ok, thoughts are as follows: i love the watchtower. i look forward to it and get rather annoyed when it is delayed and/or missed altogether (although i do understand you have a life outside of tliw). the bias is what it is. it's the reason i suck at fantasy football and picking games. i let what i want to happen get in the way of what will happen. but if you figure out a way to completely remove bias from the equation, i truly believe that you will be the FIRST one to do so. all the talking heads at espn, the bloggers, walterfootball, fox, cnnsi, etc...none of them have removed bias from their equation. you are already head and shoulders above any other source that i'm aware of in the amount of hard data that you use. (i thought i might destroy the radio in my truck when colin cowhead was talking about the lions before the saints playoff game, and basing all of his predictions on the week 17 green bay game!)
by all means, tweak it, play with it, and do what you feel makes it as accurate as possible. just don't stop with the watchtowers!
ps already looking forward to the old mother hubbard offseason features as well!

Jeremy Reisman,  January 11, 2012 at 12:23 PM  

I have to say, I run into almost all of the same problems and criticism with my previews, and I, too, am looking to figure out how to right for these issues.

It's really tough to find an appropriate statistic for special teams. Punt average is just a god-awful stat, as the distance of the punt is almost completely dependent on position on the field; same goes with punt returns. Kickoff stats are more dependable, but their significance in the game has gone down since moving the kickoff up five yards. I used to have special teams in my preview, but got rid of it when I found the stats misleading and ineffective in predicting anything.

Same goes with turnovers. Sure the stats are there, but they are hardly predictive. Outside of a few teams who are very careful with the ball (Packers), it's incredibly hard to predict who will win the turnover battle. This is where I think your "possible outcomes" idea would fit the best. Create multiple situations and examine what might happen if the Lions win/lose/draw the turnover battle, because trying to predict who will turn the ball over most will become a fruitless endeavor.

Anonymous,  January 11, 2012 at 1:31 PM  

i just typed a four paragraph response that was (sort of) well-written, but it vanished instead of posting. don't feel like re-doing it, but suffice it to say, love the watchtowers! please keep doing them, and i can't wait for the old mother hubbard features.

Robert theaker,  January 11, 2012 at 3:01 PM  

I aggree with you. Have you considered weighting the turnover buy a value such as probablity of opponent score by turnover field position and offensive strength.

DetFan1979 January 12, 2012 at 11:08 AM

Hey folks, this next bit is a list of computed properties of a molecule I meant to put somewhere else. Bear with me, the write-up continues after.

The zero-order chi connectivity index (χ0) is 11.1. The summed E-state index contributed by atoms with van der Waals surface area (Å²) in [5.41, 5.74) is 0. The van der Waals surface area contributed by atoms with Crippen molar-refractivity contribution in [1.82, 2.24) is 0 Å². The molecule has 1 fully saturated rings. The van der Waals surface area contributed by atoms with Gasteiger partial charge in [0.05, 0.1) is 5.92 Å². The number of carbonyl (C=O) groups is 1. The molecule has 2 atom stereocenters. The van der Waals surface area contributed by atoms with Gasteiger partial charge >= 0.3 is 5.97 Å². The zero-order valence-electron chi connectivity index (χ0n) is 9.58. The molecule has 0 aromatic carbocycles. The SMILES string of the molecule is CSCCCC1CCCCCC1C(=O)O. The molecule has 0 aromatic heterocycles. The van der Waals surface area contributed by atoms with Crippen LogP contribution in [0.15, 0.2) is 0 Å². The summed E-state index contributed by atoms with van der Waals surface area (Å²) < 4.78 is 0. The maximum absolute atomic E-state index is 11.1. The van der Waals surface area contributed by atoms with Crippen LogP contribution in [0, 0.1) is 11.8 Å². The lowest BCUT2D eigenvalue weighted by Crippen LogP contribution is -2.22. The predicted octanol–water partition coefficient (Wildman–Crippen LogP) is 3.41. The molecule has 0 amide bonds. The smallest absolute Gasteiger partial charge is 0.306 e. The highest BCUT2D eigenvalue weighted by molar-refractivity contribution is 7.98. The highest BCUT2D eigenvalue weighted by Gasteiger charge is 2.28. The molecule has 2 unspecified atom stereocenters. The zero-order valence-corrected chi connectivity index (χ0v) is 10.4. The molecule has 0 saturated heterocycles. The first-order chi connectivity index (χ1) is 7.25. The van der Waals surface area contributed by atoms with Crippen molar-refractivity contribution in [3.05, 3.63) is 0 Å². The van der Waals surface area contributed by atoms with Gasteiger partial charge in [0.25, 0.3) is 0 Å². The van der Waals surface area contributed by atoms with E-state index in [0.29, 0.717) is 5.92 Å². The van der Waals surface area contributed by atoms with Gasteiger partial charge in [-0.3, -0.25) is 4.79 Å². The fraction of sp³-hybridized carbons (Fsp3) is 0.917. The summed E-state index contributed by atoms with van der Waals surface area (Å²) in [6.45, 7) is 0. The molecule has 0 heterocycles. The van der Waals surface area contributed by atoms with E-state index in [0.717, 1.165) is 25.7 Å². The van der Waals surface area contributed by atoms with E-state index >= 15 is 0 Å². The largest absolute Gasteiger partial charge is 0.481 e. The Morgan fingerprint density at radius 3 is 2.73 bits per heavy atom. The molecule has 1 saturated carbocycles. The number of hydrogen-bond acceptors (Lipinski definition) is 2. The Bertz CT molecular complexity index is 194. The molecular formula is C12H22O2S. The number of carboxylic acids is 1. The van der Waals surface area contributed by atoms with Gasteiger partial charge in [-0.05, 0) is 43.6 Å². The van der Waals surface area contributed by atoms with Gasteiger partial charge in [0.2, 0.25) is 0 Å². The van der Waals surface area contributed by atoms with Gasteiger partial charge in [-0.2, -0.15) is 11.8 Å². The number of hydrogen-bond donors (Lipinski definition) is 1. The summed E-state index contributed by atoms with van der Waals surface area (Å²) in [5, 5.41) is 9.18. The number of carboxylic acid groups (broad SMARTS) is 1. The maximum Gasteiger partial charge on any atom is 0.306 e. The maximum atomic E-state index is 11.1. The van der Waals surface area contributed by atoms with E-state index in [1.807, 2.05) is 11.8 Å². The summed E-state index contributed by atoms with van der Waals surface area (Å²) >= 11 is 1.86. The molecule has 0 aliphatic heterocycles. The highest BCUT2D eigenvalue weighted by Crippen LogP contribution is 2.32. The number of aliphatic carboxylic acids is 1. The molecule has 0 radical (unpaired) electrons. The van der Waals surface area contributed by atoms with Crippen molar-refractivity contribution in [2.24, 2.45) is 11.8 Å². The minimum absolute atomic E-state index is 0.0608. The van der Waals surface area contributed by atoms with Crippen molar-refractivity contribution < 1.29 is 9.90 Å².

Ty - I think you are over-thinking. I don't do predictions just because of the factors you are stating. The best of the best at picking games and predicting them does no better than picking "home team wins" for every game. In essence, "any given Sunday" truly is an NFL fact. Because it is a human game, and the human factors are so prevalent even with all factors taken into account, you still get accuscore predicting a Saints shutout of the Lions.

Really? Really? So I would say to stick with your format -- or whichever format you prefer -- but omit the final score/prediction. In a way, it would make the article even better.

Why? because readers can then take your info, and their own bias to predict a final score based on their interpretation of "the human factor". You can even ask for it in the comments

Matt,  January 12, 2012 at 2:19 PM  

The first thought I had was on the last issue you brought up (bias). Easy fix: lay out what the statistical analysis points to as the final score, then do the personal analysis, taking care to clearly distinguish one from the other.

I also have to disagree with Dennis that a final score prediction can be omitted. Putting all that effort into analysis begs the question: so, given all that, what's gonna' happen? It is also SOP in analytical sportswriting. If you're not trying to predict a winner, then what's all the work for? If you're right, you're a guru. If you're wrong, you might get lightly flamed, but everyone's wrong about this stuff most of the time. So who cares? It's definitely the analysis that brings folks in (and back), but the final score prediction is obligatory, IMO.

Anonymous,  January 12, 2012 at 2:26 PM  

Before we discuss this any further, where is that tower in the picture and how would one go about stealing the Lion on top of it?

DetFan1979 January 13, 2012 at 2:38 PM  

Ty -

I think you should just drop the game prediction part, include the stats analysis like you do already -- and then add a reader component -- give us your take, and then ask your readers to comment on how they think the "human factors" will push the stats for the game in one direction or another. would add some fun interactivity, and see who is most in tune with the Lions' human element each week.

Anonymous,  January 15, 2012 at 8:38 PM  

Based on the nefarious referee calls of last season, skip the OC vs DC comparisons and focus on outcomes based on who is refereeing the game.